RALEIGH, N.C. — At the moment, seven states across the country don’t levy a tax on income, and North Carolina Republicans want to make it eight, according to a powerful member of the state legislature.

State Sen. Bob Rucho, a Mecklenburg County Republican and chairman of the Senate Finance Committee, said Wednesday that he hoped to use the 2015 legislative session to eliminate the state income tax, replacing it with a consumption-based sales tax to make up for the lost revenue.

“That’s a direction we’d like to go,” Rucho said in an interview as the state Senate adjourned for the year. Rucho said it was impractical to push for such a steep cut during a short session the legislature holds in even-numbered years, but that cutting the income tax was a top priority of his when the legislature reconvenes for its biennial full session.

North Carolina’s income tax accounts for about 61 percent of state revenue, Rucho said. But the revenue stream has been choppy in recent years, given the impact of the recession. The uneven results on a year-over-year basis can play havoc with annual budget planning in a state that requires a balanced budget, and it’s something Rucho said he wanted to avoid.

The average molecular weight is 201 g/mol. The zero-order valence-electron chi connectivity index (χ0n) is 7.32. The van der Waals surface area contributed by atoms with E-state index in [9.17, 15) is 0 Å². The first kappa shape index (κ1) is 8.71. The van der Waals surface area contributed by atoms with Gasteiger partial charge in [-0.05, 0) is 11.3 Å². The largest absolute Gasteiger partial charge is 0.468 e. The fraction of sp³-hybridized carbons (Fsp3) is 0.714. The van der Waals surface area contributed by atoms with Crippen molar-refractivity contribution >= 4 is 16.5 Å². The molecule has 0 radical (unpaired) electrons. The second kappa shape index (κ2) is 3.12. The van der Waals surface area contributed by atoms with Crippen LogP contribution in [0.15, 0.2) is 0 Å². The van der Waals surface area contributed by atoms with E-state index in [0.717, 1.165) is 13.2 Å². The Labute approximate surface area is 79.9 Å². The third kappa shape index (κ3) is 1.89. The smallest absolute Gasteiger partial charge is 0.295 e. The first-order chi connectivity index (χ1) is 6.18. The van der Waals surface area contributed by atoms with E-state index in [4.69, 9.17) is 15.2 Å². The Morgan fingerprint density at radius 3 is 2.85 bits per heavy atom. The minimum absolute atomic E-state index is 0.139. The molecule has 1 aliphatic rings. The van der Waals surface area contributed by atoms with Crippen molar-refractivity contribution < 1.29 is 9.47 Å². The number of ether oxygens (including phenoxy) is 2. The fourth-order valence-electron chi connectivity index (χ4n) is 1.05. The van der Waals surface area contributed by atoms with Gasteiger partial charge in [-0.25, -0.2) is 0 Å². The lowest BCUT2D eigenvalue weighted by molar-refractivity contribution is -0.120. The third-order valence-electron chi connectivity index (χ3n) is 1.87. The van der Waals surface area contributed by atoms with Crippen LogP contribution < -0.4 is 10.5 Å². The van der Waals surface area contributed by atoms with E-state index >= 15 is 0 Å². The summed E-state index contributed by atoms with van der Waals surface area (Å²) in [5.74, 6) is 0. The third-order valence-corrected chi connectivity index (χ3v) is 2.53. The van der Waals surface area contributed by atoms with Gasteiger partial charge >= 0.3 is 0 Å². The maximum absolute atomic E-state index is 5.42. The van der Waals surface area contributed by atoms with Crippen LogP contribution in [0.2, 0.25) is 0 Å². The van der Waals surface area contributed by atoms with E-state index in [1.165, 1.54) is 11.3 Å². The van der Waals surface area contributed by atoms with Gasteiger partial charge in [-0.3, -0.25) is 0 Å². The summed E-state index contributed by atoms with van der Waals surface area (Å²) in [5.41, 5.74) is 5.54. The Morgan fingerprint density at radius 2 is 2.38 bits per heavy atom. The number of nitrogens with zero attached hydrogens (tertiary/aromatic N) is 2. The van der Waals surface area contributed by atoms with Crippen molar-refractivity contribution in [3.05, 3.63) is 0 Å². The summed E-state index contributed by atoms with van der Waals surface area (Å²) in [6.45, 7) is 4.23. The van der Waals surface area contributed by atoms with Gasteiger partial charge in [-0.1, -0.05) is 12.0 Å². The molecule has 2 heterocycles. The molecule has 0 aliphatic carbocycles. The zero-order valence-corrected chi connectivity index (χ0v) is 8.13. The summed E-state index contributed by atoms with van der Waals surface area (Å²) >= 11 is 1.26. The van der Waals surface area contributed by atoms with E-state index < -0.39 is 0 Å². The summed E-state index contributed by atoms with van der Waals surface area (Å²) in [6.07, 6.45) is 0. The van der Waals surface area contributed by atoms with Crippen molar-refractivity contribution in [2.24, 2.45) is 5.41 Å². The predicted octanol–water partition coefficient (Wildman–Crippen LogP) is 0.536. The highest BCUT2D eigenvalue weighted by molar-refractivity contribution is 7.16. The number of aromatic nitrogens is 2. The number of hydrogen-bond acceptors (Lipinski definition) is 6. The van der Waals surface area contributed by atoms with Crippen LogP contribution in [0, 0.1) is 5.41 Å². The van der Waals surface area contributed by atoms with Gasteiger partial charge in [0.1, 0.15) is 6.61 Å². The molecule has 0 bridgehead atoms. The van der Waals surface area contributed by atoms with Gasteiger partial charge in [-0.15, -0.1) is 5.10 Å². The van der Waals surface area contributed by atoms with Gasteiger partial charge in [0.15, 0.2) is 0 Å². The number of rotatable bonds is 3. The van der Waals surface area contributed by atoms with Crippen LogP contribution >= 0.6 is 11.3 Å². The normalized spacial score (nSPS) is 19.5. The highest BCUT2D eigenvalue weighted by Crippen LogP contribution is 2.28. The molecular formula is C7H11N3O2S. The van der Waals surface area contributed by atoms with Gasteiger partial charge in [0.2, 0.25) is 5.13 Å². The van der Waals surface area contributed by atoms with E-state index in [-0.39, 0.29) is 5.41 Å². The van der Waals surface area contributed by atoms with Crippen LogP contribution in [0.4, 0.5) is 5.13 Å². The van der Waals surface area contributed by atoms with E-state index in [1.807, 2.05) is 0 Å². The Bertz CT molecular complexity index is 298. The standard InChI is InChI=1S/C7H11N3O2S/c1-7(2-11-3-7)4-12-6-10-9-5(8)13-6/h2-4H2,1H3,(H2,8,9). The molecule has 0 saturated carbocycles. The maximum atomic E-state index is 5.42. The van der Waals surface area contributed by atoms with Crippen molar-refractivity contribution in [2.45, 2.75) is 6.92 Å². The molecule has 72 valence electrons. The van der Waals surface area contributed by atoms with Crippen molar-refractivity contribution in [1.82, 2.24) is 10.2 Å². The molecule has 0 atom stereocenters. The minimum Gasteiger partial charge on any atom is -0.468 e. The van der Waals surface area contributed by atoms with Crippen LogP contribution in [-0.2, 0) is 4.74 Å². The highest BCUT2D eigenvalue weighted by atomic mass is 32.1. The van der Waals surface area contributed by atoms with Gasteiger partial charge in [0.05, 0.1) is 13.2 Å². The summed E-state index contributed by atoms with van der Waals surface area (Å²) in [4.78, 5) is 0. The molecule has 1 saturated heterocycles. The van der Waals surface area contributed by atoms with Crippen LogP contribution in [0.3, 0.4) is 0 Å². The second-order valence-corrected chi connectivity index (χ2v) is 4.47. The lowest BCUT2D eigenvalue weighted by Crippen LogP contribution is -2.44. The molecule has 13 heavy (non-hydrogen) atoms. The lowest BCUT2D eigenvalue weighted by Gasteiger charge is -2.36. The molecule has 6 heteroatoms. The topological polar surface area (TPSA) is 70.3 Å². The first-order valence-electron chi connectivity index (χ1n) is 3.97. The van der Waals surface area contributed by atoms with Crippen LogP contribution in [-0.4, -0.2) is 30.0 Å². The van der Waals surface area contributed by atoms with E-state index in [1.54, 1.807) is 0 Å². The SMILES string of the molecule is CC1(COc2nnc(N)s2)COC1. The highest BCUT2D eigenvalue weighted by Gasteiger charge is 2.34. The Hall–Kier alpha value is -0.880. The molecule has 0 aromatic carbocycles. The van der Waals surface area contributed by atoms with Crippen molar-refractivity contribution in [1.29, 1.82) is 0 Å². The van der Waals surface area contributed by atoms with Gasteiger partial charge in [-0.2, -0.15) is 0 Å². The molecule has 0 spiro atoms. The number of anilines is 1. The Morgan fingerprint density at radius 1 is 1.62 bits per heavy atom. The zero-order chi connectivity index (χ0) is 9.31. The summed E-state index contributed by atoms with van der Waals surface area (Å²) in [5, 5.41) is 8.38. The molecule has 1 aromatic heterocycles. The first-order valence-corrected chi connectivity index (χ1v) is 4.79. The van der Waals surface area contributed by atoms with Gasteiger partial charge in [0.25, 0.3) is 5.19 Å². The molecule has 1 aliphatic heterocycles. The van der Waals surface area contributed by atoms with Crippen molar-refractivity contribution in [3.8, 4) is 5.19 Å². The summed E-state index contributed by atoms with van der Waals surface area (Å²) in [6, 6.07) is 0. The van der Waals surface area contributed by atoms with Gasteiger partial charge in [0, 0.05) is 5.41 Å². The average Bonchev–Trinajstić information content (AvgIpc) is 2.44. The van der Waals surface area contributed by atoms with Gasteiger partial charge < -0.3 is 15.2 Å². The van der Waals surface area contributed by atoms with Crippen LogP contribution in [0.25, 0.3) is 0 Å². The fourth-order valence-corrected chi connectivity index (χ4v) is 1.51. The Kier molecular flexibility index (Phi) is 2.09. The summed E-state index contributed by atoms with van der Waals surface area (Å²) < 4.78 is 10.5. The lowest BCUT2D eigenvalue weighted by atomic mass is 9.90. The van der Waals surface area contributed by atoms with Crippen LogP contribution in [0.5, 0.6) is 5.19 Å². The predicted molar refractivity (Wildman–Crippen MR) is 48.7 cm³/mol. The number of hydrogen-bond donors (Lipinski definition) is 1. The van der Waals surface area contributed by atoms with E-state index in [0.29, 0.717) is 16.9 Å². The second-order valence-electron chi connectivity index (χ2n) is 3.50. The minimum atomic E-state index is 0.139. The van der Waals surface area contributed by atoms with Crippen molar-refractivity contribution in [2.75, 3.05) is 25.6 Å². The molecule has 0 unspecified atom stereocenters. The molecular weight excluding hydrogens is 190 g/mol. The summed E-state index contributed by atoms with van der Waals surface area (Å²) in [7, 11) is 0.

“We want to get away from that and go to a more flat consumption-based tax on sales taxes, both goods and services, and in return, we’ll say, ‘We’ll go to zero with the income tax.’ And that’s something we think we can achieve. It just takes time to get there,” he said.

This year, the Republican-dominated legislature instituted deep cuts in both the personal and corporate income taxes. Personal income tax rates will fall by two percentage points, from 7.75 percent to about 5.8 percent, while the corporate rate will fall from 6.7 percent to as low as 3 percent over the next several years, depending on how much revenue the state generates.

Expect to hear much more about the tax reform package in the months ahead, especially as House Speaker Thom Tillis (R) gears up to run against Sen. Kay Hagan (D) next year. Tillis, who helped broker a deal on taxes between the Senate and Gov. Pat McCrory (R), said he will use his record in this year’s legislative session to make his case to North Carolina voters. In an interview, Tillis pointed to Tax Foundation rankings that showed North Carolinians shouldering a much lower tax burden after the reform package passed the legislature than they had in previous years.

“I think moving to a consumption-based model is something we all agree on,” Tillis said. But, he cautioned: “You have to do this in a way that you can give [businesses] a high degree of confidence.”